When the wily 'Amr wished to raise his people in the estimation of the Egyptians, he had a feast prepared of slaughtered camels, after the Bedouin fashion; and the Egyptians looked on with wonder, while the army satisfied themselves with the rude repast. Next day he commanded a sumptuous banquet to be set before them, with all the dainties of the Egyptian table ; and here again the warriors fell to with equal zest. On the third day, there was a grand parade of all the troops in battle array, and the people flocked to see it. Then 'Amr addressed them, saying : " The first day's entertainment was to let you see the plain and simple manner of our life at home ; the second, to show you that we can not the less enjoy the good things of the lands we enter ; and yet retain, as ye see in the spectacle here before you, our martial vigour notwithstand- ing."

'Amr gained his end, for the Copts retired, saying one to the other, " See ye not that the Arabs have but to raise their heel upon us, and it is enough ! 'Umar was delighted with his lieutenant's device, and said of him, " Of a truth it is on wisdom and resolve, as well as on mere force, that the success of warfare doth depend."

But, at the same time, 'Umar was much too thoughtful and far-seeing himself not to recog- nise the danger for the future of Islam, which was lurking in this sudden acquisition of un- measured riches. On one occasion, when he was about to distribute the fifth of some Persian spoils, he was seen to weep. " What,"' it was said to him, *' a time of joy and thank- fulness, and thou sheddest tears." " Yea," replied the simple-minded Khalifah, " it is not for this I weep ; but I foresee that the wealth which the Lord hath bestowed upon us will become a spring of worldliness and envy, and in the end a calamity to my people."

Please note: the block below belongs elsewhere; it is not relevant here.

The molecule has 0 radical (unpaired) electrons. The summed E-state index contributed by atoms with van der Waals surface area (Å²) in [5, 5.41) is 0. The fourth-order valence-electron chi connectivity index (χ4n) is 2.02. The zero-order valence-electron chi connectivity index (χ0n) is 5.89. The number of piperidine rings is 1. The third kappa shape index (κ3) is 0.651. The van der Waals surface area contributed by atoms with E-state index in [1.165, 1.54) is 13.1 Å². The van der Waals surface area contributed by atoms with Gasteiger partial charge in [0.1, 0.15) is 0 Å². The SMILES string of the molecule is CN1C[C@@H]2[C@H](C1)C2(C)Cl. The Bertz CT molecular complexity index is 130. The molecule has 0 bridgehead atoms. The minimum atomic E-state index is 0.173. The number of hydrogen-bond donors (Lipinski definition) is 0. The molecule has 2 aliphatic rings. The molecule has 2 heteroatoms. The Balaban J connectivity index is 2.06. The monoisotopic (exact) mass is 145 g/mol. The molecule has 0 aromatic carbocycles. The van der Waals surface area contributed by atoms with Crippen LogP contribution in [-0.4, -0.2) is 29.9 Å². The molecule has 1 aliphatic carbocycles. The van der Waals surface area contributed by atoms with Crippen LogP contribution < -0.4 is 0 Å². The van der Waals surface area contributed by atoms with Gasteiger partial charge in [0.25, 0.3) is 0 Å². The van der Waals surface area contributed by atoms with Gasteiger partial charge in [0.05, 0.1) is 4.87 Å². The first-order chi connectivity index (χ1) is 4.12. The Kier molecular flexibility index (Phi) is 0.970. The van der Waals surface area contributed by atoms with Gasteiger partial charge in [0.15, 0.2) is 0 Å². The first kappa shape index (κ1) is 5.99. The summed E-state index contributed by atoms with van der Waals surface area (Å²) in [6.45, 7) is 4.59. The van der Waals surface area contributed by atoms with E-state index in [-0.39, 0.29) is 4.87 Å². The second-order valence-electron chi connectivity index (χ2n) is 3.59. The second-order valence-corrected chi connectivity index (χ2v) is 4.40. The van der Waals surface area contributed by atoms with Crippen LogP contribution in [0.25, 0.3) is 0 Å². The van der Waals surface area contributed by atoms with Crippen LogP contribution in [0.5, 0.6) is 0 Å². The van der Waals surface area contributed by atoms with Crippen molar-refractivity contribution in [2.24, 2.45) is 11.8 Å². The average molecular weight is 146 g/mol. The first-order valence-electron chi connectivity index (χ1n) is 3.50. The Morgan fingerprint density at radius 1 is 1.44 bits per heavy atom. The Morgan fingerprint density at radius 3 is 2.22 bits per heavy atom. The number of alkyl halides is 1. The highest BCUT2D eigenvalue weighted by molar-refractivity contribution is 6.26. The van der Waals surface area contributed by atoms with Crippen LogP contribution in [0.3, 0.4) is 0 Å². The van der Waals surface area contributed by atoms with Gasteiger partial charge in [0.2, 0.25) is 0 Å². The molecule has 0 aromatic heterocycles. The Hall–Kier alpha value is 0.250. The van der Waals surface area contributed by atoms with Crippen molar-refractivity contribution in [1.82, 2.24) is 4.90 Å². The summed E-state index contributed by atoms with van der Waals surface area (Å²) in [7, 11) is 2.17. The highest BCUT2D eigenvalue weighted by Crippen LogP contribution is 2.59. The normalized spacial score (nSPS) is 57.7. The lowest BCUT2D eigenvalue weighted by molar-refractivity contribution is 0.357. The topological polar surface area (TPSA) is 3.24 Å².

Moreover, the luxmy and ostentation which was thus engendered in the enriched leaders, was utterly repulsive to his own frugal habits and homely nature. On his first visit to Syria, Abu 'Ubaidah, Yazid, and Khfilid. met him in state to welcome him. A bril- liant cavalcade, robed in Syrian brocade, and mounted on steeds richly caparisoned, they rode forth as he approached. At the sight of all their finery, Umar's spirit was stirred within him. He stooped down, and, gather- ing a handful of gravel, flung it at the asto- nished chiefs. " Avaunt ! " he cried ; is it thus attired that ye come out to meet me ? All changed thus in the space of two short years I Verily, had it been after two hun- dred, ye would have deserved to be degraded."

This primitive simplicity of the Arab chieftain is another grand and highly capti- vating feature in "Umar's character. We see in our mind's eye tlio mighty mover of armies,


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at the time when the destinies of Islam were trembling in the balanco on the battlo-tleld of Qadisiyah, issuinj^ on foot from the gates of al-Medinah in the early morninj^, if perchance ho might meet some messenger from the scene of combat. At last a courier arrived outside the city, who to 'Umar's question replies shortly, '* The Lord has discomfited the Persian host." Unrecognised, 'Umar followed the messenger, leading the camel, and with his long strides keeping pace with the high-stepping animal, to glean from him the outline of the great battle. When they en- tered al-Madinah, the people crowded round the Khalifah, saluting him. and hearing the happj' news, wished him joy of the triumph. The courier, abashed, cried out, •' O Commander of the Faithful, why didst thou not tell me?" but his mind was instantly set at rest by the Khallfah's kindly answer : " It is well, my brother."